Albanese Gets Back to Business as Usual, But the Progressives Await

Information on this page was reviewed by a specialist defence lawyer before being published. Click to read more.
Albanese business as usual

This week has been marked by a sense of new hope. With the fall of Morrison, no longer does the nation have to listen to the patronising voice of a glib leader rolling out one-liners with no real meaning, whilst he twists a version of events to manufacture a truth to suit the moment.

In taking the helm, Albanese brings promise of action on climate, the establishment of an anticorruption commission, greater gender equity, as well as an end to temporary visas for refugees, which will provide permanent protection for thousands now living in the community.

However, the greater feeling that positive change is now upon us has risen from the loosening of the stranglehold the two majors have had on the political sphere, which was seen via the sizable loss of blue-ribbon seats, along with a number of notable key electorates for the new government.

With 75 seats in the lower house, and four still in doubt, it looks like Labor will have a majority to govern, yet the significant numbers of Greens and progressively minded independents in parliament are certain to impact upon any reactionary law-making tendencies Albanese’s side may display.

And the signs coming from that the newly incumbent government this week show that while it doesn’t seem to harbor the anti-rights stance that Morrison did, in terms of moving forward it’s going to be business as usual, but this time delivered with a smile and not a smirk.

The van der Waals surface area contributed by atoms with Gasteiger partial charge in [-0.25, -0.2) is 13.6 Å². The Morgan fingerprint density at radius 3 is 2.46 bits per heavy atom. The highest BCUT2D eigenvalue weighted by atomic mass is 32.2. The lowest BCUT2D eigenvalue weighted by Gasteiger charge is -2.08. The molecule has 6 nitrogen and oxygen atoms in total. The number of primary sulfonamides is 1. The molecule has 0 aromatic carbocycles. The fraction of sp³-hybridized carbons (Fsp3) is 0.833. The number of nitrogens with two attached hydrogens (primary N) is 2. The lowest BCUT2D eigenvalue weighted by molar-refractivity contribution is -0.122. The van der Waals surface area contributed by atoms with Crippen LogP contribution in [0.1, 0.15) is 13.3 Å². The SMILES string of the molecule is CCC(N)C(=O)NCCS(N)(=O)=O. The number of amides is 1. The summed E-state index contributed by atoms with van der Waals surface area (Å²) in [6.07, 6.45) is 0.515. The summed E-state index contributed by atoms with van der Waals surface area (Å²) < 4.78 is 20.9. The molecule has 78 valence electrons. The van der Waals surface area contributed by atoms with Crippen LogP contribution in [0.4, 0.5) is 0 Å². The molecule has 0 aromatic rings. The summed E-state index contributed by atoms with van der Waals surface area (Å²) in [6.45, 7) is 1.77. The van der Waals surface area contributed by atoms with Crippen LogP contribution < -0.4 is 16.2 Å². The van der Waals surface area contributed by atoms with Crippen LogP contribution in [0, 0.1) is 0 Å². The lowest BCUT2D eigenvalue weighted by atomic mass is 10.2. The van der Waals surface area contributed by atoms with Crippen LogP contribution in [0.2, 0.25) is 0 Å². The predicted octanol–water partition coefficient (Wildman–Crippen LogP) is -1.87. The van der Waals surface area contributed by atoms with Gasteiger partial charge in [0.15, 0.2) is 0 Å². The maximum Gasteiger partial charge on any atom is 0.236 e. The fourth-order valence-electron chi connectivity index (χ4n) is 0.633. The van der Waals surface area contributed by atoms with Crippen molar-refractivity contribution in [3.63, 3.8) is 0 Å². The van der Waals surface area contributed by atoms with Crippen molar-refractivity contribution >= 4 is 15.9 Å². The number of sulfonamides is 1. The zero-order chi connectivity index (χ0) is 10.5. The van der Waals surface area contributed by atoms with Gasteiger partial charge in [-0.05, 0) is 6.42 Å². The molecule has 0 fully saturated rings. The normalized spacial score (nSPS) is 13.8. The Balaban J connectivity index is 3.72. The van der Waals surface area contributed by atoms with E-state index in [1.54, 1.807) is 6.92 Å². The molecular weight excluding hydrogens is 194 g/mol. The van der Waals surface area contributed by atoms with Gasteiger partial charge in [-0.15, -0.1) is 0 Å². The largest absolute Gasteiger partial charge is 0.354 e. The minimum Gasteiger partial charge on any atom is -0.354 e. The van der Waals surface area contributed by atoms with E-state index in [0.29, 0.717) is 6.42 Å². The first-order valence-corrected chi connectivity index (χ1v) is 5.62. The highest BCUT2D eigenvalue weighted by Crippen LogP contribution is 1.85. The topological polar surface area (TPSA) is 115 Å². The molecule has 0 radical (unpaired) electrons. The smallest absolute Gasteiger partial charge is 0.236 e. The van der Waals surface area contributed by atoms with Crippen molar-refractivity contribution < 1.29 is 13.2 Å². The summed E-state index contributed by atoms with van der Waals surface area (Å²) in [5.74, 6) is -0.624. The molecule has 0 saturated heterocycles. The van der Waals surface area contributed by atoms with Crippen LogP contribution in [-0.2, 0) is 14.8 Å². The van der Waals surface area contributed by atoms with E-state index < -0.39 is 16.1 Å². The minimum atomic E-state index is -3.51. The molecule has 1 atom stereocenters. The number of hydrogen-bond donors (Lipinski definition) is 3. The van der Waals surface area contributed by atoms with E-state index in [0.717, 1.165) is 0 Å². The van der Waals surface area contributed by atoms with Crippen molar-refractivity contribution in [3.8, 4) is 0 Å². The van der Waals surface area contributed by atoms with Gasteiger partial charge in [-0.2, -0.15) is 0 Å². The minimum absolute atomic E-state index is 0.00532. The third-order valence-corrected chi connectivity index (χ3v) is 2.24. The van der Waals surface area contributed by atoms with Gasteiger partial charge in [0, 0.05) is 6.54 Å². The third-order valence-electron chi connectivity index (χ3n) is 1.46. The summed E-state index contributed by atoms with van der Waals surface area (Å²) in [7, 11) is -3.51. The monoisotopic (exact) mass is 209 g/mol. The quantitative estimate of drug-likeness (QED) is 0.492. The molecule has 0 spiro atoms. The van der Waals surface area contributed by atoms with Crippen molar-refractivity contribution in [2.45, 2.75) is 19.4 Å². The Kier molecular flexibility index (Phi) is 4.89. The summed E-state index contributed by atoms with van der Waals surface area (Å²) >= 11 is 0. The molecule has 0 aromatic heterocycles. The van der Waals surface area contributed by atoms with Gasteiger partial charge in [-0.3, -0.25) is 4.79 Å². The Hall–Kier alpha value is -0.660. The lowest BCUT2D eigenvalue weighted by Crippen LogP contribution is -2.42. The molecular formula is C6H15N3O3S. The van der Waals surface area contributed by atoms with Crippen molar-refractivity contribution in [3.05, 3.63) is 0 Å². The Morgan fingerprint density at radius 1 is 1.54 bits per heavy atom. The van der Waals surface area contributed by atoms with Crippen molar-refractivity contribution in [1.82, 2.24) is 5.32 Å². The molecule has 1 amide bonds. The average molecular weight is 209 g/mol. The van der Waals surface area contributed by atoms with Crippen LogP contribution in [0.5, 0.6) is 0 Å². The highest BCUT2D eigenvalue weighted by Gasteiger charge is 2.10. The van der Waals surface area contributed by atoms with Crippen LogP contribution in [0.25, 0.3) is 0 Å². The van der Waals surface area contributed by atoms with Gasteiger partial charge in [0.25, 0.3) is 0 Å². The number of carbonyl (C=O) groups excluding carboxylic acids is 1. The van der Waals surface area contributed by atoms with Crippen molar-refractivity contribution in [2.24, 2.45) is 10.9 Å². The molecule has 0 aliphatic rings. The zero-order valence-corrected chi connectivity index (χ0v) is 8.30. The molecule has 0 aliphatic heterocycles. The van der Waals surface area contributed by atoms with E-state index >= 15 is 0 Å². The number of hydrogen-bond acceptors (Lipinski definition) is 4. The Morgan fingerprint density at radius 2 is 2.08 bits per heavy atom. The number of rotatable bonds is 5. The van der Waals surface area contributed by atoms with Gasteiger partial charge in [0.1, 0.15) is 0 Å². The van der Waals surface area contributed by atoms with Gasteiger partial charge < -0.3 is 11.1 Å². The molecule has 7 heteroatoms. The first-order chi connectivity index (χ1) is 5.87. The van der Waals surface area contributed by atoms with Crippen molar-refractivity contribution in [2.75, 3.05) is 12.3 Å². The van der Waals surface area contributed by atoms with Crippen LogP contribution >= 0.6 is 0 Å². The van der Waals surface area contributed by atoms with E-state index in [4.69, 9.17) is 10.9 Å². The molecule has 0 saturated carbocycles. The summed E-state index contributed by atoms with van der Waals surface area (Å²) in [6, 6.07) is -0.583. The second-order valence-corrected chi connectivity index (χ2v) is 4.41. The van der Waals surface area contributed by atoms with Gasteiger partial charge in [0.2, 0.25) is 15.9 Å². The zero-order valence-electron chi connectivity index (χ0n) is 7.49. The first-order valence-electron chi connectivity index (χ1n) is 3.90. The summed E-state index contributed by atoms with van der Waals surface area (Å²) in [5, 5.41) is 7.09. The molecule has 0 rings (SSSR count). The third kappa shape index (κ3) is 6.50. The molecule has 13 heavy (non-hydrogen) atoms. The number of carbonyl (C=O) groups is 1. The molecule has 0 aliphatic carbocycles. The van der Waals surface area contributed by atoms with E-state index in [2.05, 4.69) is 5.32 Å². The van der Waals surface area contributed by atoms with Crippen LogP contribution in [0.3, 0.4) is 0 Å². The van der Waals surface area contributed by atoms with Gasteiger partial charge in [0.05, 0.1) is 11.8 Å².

The coming war with China

The Morrison-Dutton partnership was careening us towards a US-led war with China, and Albanese’s first actions as the 31st prime minister of the nation reveal that we’re continuing on that trajectory.

Albanese and new foreign affairs minister Penny Wong took a plane to Japan on Monday to join a meeting of the Quad (Quadrilateral Security Dialogue), which is an alliance between Washington, Tokyo, New Delhi and Canberra, with rising China as its main focus.

During the flight, the new head of the country had a phone conversation with British PM Boris Johnson, and Albanese not only reconfirmed the nation’s continuing commitment to the AUKUS pact, but he took into consideration, his counterpart’s suggestions on expanding it.

AUKUS is a strategic alliance between Australia, the UK and the US that has security in the Indo-Pacific as its chief concern, which means it’s got war with China on its mind. 

Last September, Morrison embroiled us in the new security agreement, which includes our nation acquiring nuclear-powered submarines.

The Quad meeting took place on Tuesday. After an initial waning of interest, this 2007 alliance has just taken on new significance, due, as Albanese put it on Tuesday, to it now being needed “more than ever to meet the challenges and threats of a less certain world”.

And whilst in Tokyo for the Quad meeting, US president Joe Biden for the third time confirmed that his nation would be sending in the troops if Beijing invaded Taiwan: a conflict that former defence minister Peter Dutton committed our nation to follow the Americans into.

Indeed, Chinese premier Li Keqiang sent a letter to Albanese on Monday, congratulating him on his victory and suggesting the two nations stabilise relations. However, our new PM knocked back the sentiment, stating, “It’s not Australia that’s changed: China has”.

The climate wars

Within days, Albanese has positively succeeded in shifting Australia’s image as the globe’s chief climate pariah, which was an image fostered under Morrison.

During his victory speech, the new prime minister stated the nation can now “end the climate wars” to become “a renewable superpower”. And at the Quad meeting, he prioritised putting climate on the agenda.